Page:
It’s all in the wort

I think I may take up beermaking again.

It’s been a while since the folks over at Comrades Brewing showed me how to make beer.

I’ve done the steeped grains and the whole grains methods.

Personally, I like steeped grains the best.

Far less calculations involved in steeped grains but adding maltose to the mix does feel like cheating (a bit).

In any case, I have plenty of time on my hands to start making beer.

And according to Tejas, who is an authority on this matter, I can make up to 200 gallons of home brew per year.


I sure wouldn’t mind making another batch of the first beer I ever made – a Baltic Porter with a whopping 9.5% ABV.

Mind you, it’s been SIX years since I made it in September of 2014.

Somehow I managed to retain the recipe

This beer turned out so good that my mechanic took bottles of beer in lieu of payment for services rendered to my truck.

I can only hope to get so lucky again.

Micro brew

Whenever I think of beer, I think of Benjamin’s Franklin’s oft quoted statement about beer:

I have a special affinity for beer since I’ve taken classes to learn how to make it.

Beermaking 101 and 102 – using the Steeped Grain and Whole Grain methods to beer making.

I took these classes close to 2 years ago but I have yet to attempt beer making myself.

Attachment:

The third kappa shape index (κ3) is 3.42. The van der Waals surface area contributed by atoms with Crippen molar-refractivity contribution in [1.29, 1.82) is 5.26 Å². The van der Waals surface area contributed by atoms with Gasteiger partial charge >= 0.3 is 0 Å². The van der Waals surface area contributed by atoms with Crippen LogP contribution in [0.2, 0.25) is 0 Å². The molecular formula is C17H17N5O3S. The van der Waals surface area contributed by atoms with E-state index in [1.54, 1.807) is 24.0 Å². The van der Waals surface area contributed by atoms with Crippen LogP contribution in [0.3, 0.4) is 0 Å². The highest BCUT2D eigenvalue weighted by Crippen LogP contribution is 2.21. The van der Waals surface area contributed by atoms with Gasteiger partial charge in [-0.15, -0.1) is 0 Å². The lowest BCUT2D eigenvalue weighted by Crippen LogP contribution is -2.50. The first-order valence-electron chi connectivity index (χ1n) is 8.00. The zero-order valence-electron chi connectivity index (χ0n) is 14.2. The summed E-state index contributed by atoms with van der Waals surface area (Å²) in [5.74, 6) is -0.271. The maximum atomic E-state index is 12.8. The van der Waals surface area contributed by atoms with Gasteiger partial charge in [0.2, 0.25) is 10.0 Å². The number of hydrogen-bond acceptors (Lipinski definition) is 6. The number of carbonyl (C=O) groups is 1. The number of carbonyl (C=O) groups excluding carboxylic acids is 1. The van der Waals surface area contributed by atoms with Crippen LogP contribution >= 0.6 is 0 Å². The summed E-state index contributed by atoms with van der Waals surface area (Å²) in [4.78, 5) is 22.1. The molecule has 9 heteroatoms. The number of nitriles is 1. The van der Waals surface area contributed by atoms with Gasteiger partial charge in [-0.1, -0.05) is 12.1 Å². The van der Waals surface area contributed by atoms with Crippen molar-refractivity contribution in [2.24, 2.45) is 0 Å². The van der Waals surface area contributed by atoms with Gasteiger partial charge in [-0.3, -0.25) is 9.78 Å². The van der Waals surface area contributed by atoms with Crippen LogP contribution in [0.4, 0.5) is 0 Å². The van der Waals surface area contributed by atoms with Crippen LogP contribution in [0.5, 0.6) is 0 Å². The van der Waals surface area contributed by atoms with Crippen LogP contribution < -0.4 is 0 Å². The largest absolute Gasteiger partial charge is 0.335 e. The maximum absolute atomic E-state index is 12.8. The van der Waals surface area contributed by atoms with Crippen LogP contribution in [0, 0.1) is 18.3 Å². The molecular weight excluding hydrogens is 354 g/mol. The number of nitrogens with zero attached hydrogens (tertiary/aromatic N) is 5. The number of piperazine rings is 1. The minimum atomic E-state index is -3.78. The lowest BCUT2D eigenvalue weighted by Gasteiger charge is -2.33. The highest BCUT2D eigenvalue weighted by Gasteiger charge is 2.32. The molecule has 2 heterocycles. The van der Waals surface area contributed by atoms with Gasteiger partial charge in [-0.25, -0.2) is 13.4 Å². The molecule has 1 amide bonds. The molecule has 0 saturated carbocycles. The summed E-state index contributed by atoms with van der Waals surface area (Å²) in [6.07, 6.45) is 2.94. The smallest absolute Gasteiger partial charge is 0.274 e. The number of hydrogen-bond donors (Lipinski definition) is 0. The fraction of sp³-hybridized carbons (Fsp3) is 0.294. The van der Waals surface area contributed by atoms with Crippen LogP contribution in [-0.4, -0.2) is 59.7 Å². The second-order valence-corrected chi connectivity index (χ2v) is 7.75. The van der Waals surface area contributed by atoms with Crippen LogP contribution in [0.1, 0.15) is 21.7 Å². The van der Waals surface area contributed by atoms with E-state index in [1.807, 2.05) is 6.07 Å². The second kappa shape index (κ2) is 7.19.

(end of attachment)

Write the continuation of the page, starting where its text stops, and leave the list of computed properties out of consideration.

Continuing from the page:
Why, you ask?

Because I don’t know how to scale down a recipe to a manageable stovetop size.

In my class we brewed close to 30 gallons of beer at a time, an amount which would require me to buy a TON of EXPENSIVE gear.

I simply can’t afford to invest that much money in a hobby which encourages me to drink liquid bread.

I’d rather just go out to Bierhaus or The Halford and DRINK THEIR BEER.

So I have recently joined a MeetUp group dedicated to beer lovers.

Instead of MAKING beer, we just go to pubs and drink their beer.

I am thinking, and correct me if I’m wrong, that maybe I’ll meet people who know how to brew beer in SMALL batches.

Perhaps it’s worth investing in a beer making kit, like this one from Amazon:

I could handle brewing a gallon of beer.

But also?

I know of a beer making supply store near me and I could go see if they have their own little kits for making beer in smaller batches.

I’d much rather get a kit (and advice) from a local business than Amazon’s mass-produced kits.

So one of my goals for 2019?

Brew beer and make friends.

What could be better?